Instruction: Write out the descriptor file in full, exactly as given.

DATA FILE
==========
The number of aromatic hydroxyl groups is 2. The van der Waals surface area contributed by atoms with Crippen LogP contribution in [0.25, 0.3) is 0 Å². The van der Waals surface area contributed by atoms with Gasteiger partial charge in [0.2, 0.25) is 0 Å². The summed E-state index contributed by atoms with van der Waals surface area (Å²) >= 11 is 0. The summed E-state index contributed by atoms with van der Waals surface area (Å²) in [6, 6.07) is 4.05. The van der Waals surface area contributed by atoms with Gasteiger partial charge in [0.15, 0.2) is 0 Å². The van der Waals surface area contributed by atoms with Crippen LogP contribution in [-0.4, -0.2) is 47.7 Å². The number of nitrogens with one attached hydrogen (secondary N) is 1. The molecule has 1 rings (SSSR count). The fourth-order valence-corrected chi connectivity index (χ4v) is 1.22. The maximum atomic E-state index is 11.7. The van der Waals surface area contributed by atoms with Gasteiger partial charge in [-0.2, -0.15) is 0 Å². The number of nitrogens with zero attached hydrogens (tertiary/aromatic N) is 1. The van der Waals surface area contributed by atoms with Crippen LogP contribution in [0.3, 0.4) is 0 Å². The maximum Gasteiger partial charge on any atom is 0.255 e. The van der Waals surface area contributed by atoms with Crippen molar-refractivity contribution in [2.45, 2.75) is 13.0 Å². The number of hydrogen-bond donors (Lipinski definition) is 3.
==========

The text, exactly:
The number of aromatic hydroxyl groups is 2. The van der Waals surface area contributed by atoms with Crippen LogP contribution in [0.25, 0.3) is 0 Å². The van der Waals surface area contributed by atoms with Gasteiger partial charge in [0.2, 0.25) is 0 Å². The summed E-state index contributed by atoms with van der Waals surface area (Å²) >= 11 is 0. The summed E-state index contributed by atoms with van der Waals surface area (Å²) in [6, 6.07) is 4.05. The van der Waals surface area contributed by atoms with Gasteiger partial charge in [0.15, 0.2) is 0 Å². The van der Waals surface area contributed by atoms with Crippen LogP contribution in [-0.4, -0.2) is 47.7 Å². The number of nitrogens with one attached hydrogen (secondary N) is 1. The molecule has 1 rings (SSSR count). The fourth-order valence-corrected chi connectivity index (χ4v) is 1.22. The maximum atomic E-state index is 11.7. The van der Waals surface area contributed by atoms with Gasteiger partial charge in [-0.2, -0.15) is 0 Å². The number of nitrogens with zero attached hydrogens (tertiary/aromatic N) is 1. The van der Waals surface area contributed by atoms with Crippen LogP contribution in [0.3, 0.4) is 0 Å². The maximum Gasteiger partial charge on any atom is 0.255 e. The van der Waals surface area contributed by atoms with Crippen molar-refractivity contribution in [2.45, 2.75) is 13.0 Å². The number of hydrogen-bond donors (Lipinski definition) is 3.